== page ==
Story time

Joey Garcia

I was severely abused by my parents as a child. Therapy helped me to recover, and my spiritual practice taught me to forgive. With effort, I have developed a cordial relationship [with them]. My parents have changed a lot, too, but I am still afraid to open to the affection that they try to show me now. I am defensive and fear their criticism, which, in childhood, inevitably lead to terrible beatings. Why can’t I get past this and be open to the love they are offering me now?

You fear the past so intensely that it feels impossible to ignore what has happened and to focus on the sweetness that is possible now instead. There is a wonderful Zen Buddhist story that can help. It is retold by theologian and storyteller Megan McKenna in her book, The Hour of the Tiger: Facing our Fears: “Once upon a time a man was crossing a field and noticed that a tiger was following him. The man began to run, with the tiger pacing him from behind. He was weakening, but the tiger kept steady. He was sure he could feel the tiger’s breath on his neck. His fear gave him a rush and helped him keep running. Suddenly he realized he’d reached the end of the field—and the edge of a cliff. He turned to face the tiger, which was staring at him. He turned back towards the cliff edge and noticed a strong vine rooted in the ground. Instinctively he lunged, grabbed hold of the vine and began to lower himself down the side of the cliff. The tiger came to the edge and watched him, roaring. The man was grateful that the vine was holding his weight. But then he looked down and shook with fear. Below him was another tiger, looking up at him, pacing back and forth and waiting for him to fall. He tried to calm himself. He dug toeholds in the cliff face and decided to try to out-wait both tigers. Then he heard a scratching sound close to his face and dust began falling into his eyes—a couple of mice were gnawing away on his vine! The man’s terror returned. Just then he noticed within arm’s reach a huge deep-red strawberry, ripe and luscious. He reached out, took it in his fingers and ate it slowly, tasting its sweetness and tartness, licking the juice from his fingers. It was the sweetest taste of his whole life.”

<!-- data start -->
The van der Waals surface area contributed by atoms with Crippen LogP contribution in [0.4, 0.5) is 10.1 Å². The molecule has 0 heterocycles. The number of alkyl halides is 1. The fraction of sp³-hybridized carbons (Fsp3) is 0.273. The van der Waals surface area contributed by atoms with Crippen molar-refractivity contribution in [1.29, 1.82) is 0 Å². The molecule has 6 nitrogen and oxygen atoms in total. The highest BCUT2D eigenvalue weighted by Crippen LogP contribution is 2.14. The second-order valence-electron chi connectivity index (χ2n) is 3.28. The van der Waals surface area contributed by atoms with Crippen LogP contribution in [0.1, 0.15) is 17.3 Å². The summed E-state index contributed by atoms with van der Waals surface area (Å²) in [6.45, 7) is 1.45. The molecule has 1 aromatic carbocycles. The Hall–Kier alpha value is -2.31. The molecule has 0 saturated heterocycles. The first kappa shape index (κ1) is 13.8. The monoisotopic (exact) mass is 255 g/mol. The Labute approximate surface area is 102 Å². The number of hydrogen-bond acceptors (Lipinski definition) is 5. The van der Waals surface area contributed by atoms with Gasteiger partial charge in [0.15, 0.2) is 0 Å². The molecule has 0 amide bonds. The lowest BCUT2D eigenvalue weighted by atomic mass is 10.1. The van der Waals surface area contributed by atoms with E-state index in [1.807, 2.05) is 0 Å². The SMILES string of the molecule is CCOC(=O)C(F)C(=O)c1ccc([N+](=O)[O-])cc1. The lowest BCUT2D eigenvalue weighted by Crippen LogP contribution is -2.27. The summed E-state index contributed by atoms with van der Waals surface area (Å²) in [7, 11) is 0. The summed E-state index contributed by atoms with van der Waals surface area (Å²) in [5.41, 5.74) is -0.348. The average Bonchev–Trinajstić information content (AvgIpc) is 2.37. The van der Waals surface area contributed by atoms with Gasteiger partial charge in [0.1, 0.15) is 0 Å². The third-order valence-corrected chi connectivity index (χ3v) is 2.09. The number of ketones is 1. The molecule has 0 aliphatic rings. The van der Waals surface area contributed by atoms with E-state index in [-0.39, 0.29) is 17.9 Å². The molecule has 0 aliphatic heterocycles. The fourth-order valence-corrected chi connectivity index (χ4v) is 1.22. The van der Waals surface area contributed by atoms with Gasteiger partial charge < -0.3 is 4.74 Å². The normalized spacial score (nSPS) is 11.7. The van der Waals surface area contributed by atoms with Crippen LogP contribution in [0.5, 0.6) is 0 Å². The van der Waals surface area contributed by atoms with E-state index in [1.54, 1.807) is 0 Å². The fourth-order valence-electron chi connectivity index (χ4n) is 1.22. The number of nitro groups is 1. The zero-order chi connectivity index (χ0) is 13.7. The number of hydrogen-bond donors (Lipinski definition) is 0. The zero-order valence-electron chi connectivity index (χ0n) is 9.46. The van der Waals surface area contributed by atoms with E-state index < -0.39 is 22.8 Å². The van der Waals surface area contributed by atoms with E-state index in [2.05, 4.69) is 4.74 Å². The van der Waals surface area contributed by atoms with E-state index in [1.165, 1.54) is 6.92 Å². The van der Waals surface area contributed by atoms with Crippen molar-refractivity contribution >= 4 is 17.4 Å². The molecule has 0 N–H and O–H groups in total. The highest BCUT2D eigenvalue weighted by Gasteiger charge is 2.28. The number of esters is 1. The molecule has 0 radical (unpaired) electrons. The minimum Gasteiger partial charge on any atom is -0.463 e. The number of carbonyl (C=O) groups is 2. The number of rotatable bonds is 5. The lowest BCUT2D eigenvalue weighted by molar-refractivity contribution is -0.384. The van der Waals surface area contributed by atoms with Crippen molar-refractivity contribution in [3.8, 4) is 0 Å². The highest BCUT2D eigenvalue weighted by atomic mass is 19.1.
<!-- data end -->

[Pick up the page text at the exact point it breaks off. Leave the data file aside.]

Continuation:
If our senses and intuition are not keyed to the moment, love may be small and easy to miss. You need the courage to release childhood wishes for a different mommy and daddy and to release childhood fears that the abuse was your fault. It wasn’t. Choosing love means you will now enter an adult relationship with your parents. Happy Rebirth Day!

Why do I keep attracting married men or those with girlfriends? Do I have some kind of sign on my forehead that only cheaters can see?

Let me enchant you with another story from Megan McKenna’s book: “Once upon a time a woman was being chased by a tiger. She was exhausted and could run no more. She stopped and turned on the tiger, crying, ‘Why don’t you leave me alone?’ The tiger replied, ‘Why don’t you stop being so appetizing?’”

I have seen women who make mournful claims (like yours) sidle up to the husbands of their friends while intoxicated (can someone in the house say “playa”?). So the lesson for you is to investigate whether you have good boundaries with men who are partnered. I bet not. More likely, you’re meeting unavailable men because the universe wants you to see how it feels to be betrayed so that you stop betraying your gender.

Meditation of the week
Last weekend, I saw the musical Wicked and am still moved by the song “For Good” that the Wicked Witch of the West and the good witch sing to each other: “You’ll be with me like a handprint on my heart. / Now whatever way our stories end, I know you have rewritten mine by being my friend.” Whose handprint is on your heart? Isn’t it time you thank them again?

Our content is free, but not free to produce

If you value our local news, arts and entertainment coverage, become an SN&R supporter with a one-time or recurring donation. Help us keep our reporters at work, bringing you the stories that need to be told.


Stay Updated

For the latest local news, arts and entertainment, sign up for our newsletter.
We'll tell you the story behind the story.